A Yahoo News/YouGov poll from July also found that 56% of Americans think cancel culture is a “very big” or “somewhat big problem” in the U.S.
Given the uneven history of real fallout for people who have been canceled, those figures seem high.
Still, what’s striking is that this is an issue where folks can look at the same facts and draw totally different conclusions. And there’s some validity to certain parts of both sides of the argument.
If you support the idea of canceling a public figure who says something truly offensive and discriminatory or engages in other bad behavior, like sexual misconduct, typically your thinking is that canceling people is a form of accountability.
History tells us that public figures who behave badly or cause real harm to others rarely receive their comeuppance. Rarely do they make it into a courtroom or face any kind of real public fallout — especially if they are a man in a position of power and authority. Woody Allen and Mel Gibson films still perform well. Louis C.K. took a brief hiatus but returned to sold-out comedy shows, before the pandemic.
Their alleged victims, meanwhile, are left with nothing but pain, trauma and the negative consequences of someone else’s actions.
So canceling a public figure, in particular bigoted or predatory celebrities, is a small way to support victims and to punch back at someone who is powerful and caused harm.
On the other hand, there probably are some very valid concerns about canceling people.
No, cancel culture does not only target conservatives; people have attempted to cancel progressives as well. The Chicks, formerly known as the Dixie Chicks, received death threats and were blacklisted by thousands of country radio stations after criticizing former President George W. Bush and the U.S. invasion of Iraq. Former Sen. Al Franken, D-Minn., was one of the earliest men held to account in the #MeToo movement; he resigned his seat.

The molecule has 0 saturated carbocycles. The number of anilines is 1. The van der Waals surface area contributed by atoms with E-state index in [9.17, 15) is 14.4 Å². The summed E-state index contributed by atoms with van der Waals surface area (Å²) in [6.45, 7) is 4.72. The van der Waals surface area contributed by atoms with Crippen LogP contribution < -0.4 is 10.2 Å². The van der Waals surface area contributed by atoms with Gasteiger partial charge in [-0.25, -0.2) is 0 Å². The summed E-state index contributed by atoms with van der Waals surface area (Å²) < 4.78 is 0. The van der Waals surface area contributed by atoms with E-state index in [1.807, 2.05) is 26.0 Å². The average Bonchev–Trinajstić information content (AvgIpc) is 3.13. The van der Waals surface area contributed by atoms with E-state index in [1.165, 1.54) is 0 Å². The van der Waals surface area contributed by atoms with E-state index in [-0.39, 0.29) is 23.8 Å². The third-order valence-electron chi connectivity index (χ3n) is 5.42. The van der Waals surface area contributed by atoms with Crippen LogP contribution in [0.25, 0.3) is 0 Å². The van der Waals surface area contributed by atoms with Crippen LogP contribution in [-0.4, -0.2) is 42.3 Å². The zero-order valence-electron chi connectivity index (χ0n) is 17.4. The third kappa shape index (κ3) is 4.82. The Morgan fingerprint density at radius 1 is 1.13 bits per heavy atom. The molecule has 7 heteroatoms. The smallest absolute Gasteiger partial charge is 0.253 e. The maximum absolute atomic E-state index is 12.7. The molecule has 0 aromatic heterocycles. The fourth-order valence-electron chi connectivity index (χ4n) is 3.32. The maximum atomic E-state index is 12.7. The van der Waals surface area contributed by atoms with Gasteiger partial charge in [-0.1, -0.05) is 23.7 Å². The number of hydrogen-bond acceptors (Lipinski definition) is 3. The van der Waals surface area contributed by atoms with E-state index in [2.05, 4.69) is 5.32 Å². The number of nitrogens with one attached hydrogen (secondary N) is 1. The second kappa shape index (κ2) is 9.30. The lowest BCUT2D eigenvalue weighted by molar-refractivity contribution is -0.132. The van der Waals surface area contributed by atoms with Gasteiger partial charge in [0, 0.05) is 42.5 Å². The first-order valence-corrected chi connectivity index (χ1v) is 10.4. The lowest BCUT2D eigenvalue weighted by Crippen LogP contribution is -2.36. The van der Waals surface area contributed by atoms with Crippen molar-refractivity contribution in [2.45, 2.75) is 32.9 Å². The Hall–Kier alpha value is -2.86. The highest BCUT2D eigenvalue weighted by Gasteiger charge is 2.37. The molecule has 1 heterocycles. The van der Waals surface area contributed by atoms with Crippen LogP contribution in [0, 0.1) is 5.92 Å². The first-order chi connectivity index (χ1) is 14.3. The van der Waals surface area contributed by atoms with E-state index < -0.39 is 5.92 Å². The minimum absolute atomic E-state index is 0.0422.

However, there’s a conversation to be had about how that fear private citizens may have about unintentionally crossing a line can limit an important dialogue and the healthy sharing of different perspectives, which is necessary for personal growth.
There’s also an important conversation to be had about what’s the line for deeming something offensive. How do we tell whether it was intentionally offensive or an offensive comment made out of ignorance?
And what’s the path back — if there even is one —for people we agree deserve to be canceled?
Accountability, at least for me, isn’t supposed to be purely punitive. It’s about justice and fairness, and taking a first step on the road to atonement.
The problem is we’re never going to have these more nuanced conversations if we allow people, in particular Republican politicians, to dumb things down and hide behind this catch-all label of “cancel culture.”
So let’s retire the term. And instead of using the politically expedient way of describing issues, let’s be honest and specific with each other about what our real concerns are, because that’s the only way we’re going to work things out and become a society that collectively supports greater accountability.
Charles Clark is a columnist for The San Diego Union-Tribune.